Some March mornings were a bit cool. The Noisy Friarbird thought it was cool and fluffed up his “scarf”
I have a bit of bird food left so every now and then I put a some out. “It’s breakfast!!” the King Parrots say as they swoop towards me.
A thoughtful Kookaburra.
The noise that Sulpher-crested Cockatoos make when they fly in unmistakable.
Meanwhile, a White-face Heron was on the lookout for a snack.
The Willie Wagtails have taken over the garden and are quite vocal when I go outside.
“Whose flower is this” the caterpillar asked the bee
It was lovely to see a Blue Tiger Butterfly when on a walk.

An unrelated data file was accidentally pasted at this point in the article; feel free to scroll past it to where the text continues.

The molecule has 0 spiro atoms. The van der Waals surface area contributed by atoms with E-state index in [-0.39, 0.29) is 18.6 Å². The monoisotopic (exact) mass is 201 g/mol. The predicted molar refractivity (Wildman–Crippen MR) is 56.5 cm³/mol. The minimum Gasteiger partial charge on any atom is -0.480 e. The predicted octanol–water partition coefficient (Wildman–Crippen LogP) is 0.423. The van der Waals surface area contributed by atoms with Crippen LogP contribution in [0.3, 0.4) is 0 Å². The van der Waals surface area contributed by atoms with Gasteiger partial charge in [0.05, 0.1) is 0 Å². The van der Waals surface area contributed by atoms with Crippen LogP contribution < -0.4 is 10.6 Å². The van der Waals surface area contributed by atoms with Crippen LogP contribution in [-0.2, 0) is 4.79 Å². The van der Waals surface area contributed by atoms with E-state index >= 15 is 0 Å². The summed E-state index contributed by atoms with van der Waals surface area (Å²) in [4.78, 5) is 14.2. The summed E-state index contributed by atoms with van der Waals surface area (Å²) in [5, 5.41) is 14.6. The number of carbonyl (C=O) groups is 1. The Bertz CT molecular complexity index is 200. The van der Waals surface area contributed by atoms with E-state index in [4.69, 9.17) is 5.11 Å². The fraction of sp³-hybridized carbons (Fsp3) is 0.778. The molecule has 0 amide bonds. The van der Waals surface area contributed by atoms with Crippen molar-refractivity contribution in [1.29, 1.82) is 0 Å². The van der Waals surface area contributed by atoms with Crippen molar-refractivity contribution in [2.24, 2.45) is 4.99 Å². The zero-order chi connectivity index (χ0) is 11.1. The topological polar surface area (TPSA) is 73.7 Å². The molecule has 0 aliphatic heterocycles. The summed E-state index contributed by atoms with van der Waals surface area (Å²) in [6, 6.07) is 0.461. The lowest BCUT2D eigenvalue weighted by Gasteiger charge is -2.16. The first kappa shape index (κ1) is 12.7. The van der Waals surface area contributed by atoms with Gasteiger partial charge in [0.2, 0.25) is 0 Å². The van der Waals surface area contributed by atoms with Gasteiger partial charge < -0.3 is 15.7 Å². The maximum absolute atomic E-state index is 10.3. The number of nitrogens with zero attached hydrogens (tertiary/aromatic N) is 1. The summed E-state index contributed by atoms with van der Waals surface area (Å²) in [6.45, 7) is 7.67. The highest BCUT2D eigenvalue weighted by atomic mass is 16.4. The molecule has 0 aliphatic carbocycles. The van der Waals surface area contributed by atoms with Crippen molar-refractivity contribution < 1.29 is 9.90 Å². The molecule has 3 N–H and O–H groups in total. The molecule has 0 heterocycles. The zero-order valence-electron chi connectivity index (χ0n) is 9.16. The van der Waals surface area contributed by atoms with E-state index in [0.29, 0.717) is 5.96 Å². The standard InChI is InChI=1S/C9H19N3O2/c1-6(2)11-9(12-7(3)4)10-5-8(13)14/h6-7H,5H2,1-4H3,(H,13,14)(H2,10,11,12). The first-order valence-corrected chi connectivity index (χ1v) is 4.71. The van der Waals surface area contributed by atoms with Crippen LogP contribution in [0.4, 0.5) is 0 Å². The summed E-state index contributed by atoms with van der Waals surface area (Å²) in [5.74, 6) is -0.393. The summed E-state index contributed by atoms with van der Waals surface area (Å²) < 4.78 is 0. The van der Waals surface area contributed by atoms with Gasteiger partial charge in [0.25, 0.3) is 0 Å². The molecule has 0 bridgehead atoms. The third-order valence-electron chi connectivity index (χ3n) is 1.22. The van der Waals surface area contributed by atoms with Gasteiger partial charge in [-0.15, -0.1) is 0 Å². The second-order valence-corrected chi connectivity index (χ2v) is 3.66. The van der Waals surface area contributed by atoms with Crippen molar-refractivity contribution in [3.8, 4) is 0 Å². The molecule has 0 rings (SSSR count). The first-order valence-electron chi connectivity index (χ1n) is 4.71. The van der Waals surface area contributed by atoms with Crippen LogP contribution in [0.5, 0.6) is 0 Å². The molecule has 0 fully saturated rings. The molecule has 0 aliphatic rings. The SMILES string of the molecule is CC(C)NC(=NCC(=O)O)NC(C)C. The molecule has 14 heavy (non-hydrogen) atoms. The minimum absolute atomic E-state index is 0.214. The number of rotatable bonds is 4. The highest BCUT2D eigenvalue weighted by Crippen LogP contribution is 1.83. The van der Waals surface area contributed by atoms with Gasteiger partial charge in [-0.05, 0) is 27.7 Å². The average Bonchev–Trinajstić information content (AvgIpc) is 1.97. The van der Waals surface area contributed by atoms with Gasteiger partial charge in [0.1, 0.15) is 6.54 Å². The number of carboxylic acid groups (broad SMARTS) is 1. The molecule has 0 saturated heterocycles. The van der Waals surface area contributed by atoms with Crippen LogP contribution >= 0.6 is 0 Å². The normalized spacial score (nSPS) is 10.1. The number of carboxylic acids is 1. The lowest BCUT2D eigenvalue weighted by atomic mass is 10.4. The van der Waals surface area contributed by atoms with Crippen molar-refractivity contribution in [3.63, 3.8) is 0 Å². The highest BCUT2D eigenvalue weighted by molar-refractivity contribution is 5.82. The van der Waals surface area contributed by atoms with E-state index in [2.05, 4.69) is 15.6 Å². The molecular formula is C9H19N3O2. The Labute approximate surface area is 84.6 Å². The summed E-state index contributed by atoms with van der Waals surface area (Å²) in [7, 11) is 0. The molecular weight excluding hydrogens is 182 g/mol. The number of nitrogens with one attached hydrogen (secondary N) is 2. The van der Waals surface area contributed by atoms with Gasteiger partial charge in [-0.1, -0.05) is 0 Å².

A Common Crow Butterfly was just hanging around the verandah for a while one morning.
The proliferation of butterflies is amazing. I was amazed to see a Lrge Grass Yellow at my place. Not a regular visitor.,
Lesser Wanderers are everywhere.
I have been waiting for the Caper White Butterflies to arrive. This is a dark form female on a Pentas flower.
A Male wasn’t far behind.
Caterpillars are always the result of lots of butterflies. This poor rose was a causality in my besties garden.
The Lemon Migrants were the main butterfly last month so it only goes to show that their caterpillars were next to show.
The Common Crow caterpillar is very “Hey back off” looking
So is the hairy caterpillar who wanted to come on our picnic.
You can’t see me…..I am a stick.
The dragonfly was ready to take off.
OK This is a prehistoric insect. A beetle I think.
A common Line Blue Butterfly is so tiny as it sits on a Farmers Friend flower, some may know this weed as Cobblers Peg